I had the chance to talk with … Razorleaf during a research project earlier this year. Razorleaf helps manufacturers leverage PLM, Design Automation, and other enterprise technologies to improve product development and engineering processes. During the conversation, it was clear that they really understand how enterprise technology can be applied in an engineering environment. They are ready to step in and deliver the enterprise services required to implement PLM. But how much of the “PLM” ecosystem is really ready and capable to implement PLM? In my experience, too few.
I had the chance to talk with … Chris Randles and Blake Courter of SpaceClaim recently to better understand their role in the broader engineering software market. SpaceClaim hase certainly managed to shake things up, from their initial introduction to the market with direct modeling, their tongue in cheek Twitter plugin, and now their demonstration of the potential use of multitouch manipulation in 3D modeling. This is a company that is clearly set out to change the status quo, and has succeeded in doing so. Other than shaking things up, though, where is the unique value that SpaceClaim offers, and why do they believe there is room in a consolidating CAD market for a new entrant?
What I learned this week … came from a Youtube video by direct modeling (3D CAD) company SpaceClaim. The video is cool from the music to the product, but after their hilarious April Fool’s joke – how serious is this really? Let’s put aside that question – and the question of how ready this technology may be – until I have a chance to talk with them a bit. In the meantime, what I want to discuss is “why we would care if multitouch came to CAD?”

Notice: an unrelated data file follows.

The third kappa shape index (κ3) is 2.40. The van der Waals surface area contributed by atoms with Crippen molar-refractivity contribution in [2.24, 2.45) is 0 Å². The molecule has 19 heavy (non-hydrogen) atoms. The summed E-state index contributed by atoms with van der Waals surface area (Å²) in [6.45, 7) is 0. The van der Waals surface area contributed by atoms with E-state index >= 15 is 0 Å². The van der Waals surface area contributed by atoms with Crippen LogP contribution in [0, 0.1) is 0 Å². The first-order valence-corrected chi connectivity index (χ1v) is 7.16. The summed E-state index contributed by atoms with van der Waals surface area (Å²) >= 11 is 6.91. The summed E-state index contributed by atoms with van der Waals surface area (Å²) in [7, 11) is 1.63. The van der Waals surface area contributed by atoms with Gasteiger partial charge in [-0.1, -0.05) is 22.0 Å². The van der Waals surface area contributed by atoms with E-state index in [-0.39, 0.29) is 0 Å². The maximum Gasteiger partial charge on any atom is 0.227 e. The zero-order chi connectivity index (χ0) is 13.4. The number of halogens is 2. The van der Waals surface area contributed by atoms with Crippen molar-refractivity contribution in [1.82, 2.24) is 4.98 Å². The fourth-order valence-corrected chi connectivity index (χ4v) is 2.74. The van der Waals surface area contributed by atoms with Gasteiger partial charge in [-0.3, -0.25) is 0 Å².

What I learned this week … came from a presentation given by Jim Heppelmann and Brian Shepherd of PTC and this week’s PTCUser conference. The presentation gave a view into some of the interesting things that PTC is working on in their solution set, and a peek into their vision for the future of PLM systems. More accurately, what Jim and Brian said the future for their Product Development System as opposed to “PLM,” which is an important differentiation for them.
I had the chance to talk with … Drew Sherlock of ShapeSpace a while back, and then had the opportunity to meet him in person at COFES. We talked about the importance of search in in engineering and product development, and how searching by shape is adding another way for companies to find (and hopefully easily reuse) parts. Search has received a lot of attention over the years – particularly as companies are trying to consolidate search across multiple data sources using enterprise search. In design and engineering, search has evolved to include parametric search (search based on attributes, typically on metadata that describes a part) to complement more basic text search techniques. But can a company have too many ways to search? Given the potential benefits of reuse – and the tendency for most people to reinvent the wheel when they can’t readily find a good starting point – I will say “not yet.”